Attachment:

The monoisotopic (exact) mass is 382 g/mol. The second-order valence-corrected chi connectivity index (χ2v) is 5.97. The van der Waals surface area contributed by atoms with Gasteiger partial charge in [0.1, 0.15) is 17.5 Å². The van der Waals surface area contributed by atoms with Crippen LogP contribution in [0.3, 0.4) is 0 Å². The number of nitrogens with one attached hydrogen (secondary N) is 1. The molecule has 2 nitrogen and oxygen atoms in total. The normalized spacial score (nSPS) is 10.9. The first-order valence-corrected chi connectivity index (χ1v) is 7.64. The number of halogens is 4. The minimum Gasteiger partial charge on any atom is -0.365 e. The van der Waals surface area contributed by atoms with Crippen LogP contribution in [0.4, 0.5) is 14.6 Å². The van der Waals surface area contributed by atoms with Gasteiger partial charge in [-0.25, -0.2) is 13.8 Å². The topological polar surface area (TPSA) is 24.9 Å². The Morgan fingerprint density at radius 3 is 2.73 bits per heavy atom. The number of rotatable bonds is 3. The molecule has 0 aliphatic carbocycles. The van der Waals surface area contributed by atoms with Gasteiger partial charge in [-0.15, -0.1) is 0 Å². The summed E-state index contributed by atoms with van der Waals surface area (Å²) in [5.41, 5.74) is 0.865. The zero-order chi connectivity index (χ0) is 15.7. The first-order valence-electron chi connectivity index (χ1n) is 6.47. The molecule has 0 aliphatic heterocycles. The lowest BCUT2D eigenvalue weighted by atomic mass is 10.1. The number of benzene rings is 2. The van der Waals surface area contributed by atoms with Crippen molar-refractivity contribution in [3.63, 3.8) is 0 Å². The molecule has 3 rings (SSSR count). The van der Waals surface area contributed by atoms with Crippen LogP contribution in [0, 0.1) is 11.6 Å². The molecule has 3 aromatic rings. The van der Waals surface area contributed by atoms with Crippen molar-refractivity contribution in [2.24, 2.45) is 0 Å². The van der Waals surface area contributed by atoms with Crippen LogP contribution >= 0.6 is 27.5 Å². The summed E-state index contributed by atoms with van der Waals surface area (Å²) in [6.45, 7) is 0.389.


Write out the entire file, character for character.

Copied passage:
The monoisotopic (exact) mass is 382 g/mol. The second-order valence-corrected chi connectivity index (χ2v) is 5.97. The van der Waals surface area contributed by atoms with Gasteiger partial charge in [0.1, 0.15) is 17.5 Å². The van der Waals surface area contributed by atoms with Crippen LogP contribution in [0.3, 0.4) is 0 Å². The number of nitrogens with one attached hydrogen (secondary N) is 1. The molecule has 2 nitrogen and oxygen atoms in total. The normalized spacial score (nSPS) is 10.9. The first-order valence-corrected chi connectivity index (χ1v) is 7.64. The number of halogens is 4. The minimum Gasteiger partial charge on any atom is -0.365 e. The van der Waals surface area contributed by atoms with Crippen LogP contribution in [0.4, 0.5) is 14.6 Å². The van der Waals surface area contributed by atoms with Gasteiger partial charge in [-0.25, -0.2) is 13.8 Å². The topological polar surface area (TPSA) is 24.9 Å². The Morgan fingerprint density at radius 3 is 2.73 bits per heavy atom. The number of rotatable bonds is 3. The molecule has 0 aliphatic carbocycles. The van der Waals surface area contributed by atoms with Gasteiger partial charge in [-0.15, -0.1) is 0 Å². The summed E-state index contributed by atoms with van der Waals surface area (Å²) in [5.41, 5.74) is 0.865. The zero-order chi connectivity index (χ0) is 15.7. The first-order valence-electron chi connectivity index (χ1n) is 6.47. The molecule has 0 aliphatic heterocycles. The lowest BCUT2D eigenvalue weighted by atomic mass is 10.1. The number of benzene rings is 2. The van der Waals surface area contributed by atoms with Crippen molar-refractivity contribution in [3.63, 3.8) is 0 Å². The molecule has 3 rings (SSSR count). The van der Waals surface area contributed by atoms with Crippen LogP contribution in [0, 0.1) is 11.6 Å². The molecule has 3 aromatic rings. The van der Waals surface area contributed by atoms with Crippen molar-refractivity contribution in [2.24, 2.45) is 0 Å². The van der Waals surface area contributed by atoms with Crippen LogP contribution >= 0.6 is 27.5 Å². The summed E-state index contributed by atoms with van der Waals surface area (Å²) in [6.45, 7) is 0.389.